Not only was there nothing in the childcare books that reflected what we know about our primate heritage and sleeping arrangements, there was also nothing that reflected current research on human infant biology and the role that maternal touch plays in promoting infant growth and well-being. We learned that infant care recommendations were not based on empirical laboratory or field studies of infants at all, nor on cross-cultural insights as to how human babies actually live around the world.

Rather, they were based on 70- or 80-year-old cultural ideas, uniquely Western and historically novel. Recommendations followed the social values of mostly male physicians who not only had never changed a diaper, but had never—in any substantial way—associated with, or taken care of, their own infants. These “parenting experts” preferred to define babies in terms of who they wanted the infants to become, and decided what was good for infants based on recent and sometimes arbitrary social values, such as autonomy and independence. They should have been thinking in terms of who infants actually are—little creatures who are very much dependent physiologically, socially, and psychologically on the presence of a caregiver to an unprecedented degree and for an unprecedented length of time compared to other mammals.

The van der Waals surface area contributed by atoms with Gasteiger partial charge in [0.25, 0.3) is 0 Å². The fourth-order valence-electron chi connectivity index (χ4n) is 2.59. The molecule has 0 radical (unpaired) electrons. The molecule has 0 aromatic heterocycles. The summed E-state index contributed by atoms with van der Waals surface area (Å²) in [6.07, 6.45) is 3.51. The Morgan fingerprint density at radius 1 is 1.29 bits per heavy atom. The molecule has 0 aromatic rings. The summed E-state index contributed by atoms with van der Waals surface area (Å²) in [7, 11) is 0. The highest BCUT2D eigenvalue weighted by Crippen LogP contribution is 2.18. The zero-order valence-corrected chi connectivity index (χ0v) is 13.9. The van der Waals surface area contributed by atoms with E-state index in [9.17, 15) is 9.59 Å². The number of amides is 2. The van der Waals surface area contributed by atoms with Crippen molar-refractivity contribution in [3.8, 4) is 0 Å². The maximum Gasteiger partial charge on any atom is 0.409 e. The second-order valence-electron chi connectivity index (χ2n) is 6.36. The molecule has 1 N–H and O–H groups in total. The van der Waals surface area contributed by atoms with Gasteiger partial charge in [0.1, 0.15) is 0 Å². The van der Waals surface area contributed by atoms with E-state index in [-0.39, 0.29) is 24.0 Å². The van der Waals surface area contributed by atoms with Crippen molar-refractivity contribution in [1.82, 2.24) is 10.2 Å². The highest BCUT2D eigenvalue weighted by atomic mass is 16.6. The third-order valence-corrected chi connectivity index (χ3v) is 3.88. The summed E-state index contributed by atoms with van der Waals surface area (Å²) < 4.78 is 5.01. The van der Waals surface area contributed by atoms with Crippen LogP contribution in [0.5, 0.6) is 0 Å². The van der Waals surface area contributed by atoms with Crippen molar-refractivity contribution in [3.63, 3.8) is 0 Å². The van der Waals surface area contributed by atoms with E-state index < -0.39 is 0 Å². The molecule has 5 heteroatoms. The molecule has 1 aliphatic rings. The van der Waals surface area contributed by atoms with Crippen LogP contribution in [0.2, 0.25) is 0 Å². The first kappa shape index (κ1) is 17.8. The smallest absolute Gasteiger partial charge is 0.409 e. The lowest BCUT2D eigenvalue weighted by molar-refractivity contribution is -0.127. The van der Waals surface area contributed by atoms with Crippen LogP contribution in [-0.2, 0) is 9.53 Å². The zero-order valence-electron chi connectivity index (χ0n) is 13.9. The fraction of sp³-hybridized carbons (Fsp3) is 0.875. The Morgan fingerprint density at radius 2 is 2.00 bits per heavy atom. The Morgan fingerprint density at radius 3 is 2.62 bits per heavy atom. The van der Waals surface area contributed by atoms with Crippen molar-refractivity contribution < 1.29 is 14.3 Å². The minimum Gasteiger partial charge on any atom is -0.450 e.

The more we delved into the history and research of infant sleep recommendations, the more we discovered that the prevailing childcare wisdom had little basis in science whatsoever.

This discovery changed my career. 

When you look at the prevalence of cosleeping in the mammal world, and among different cultures and in different eras of human history, it is clear that cosleeping is universal through time and is practiced far and wide in many different ways. 

For hundreds of thousands of years, up to and through our early historic periods, breastfeeding mothers have practiced what Dr. Lee Gettler and I call breastsleeping. Breastsleeping is our new term and concept for the highly integrated system of healthy infant sleep combined with healthy breastfeeding behavior.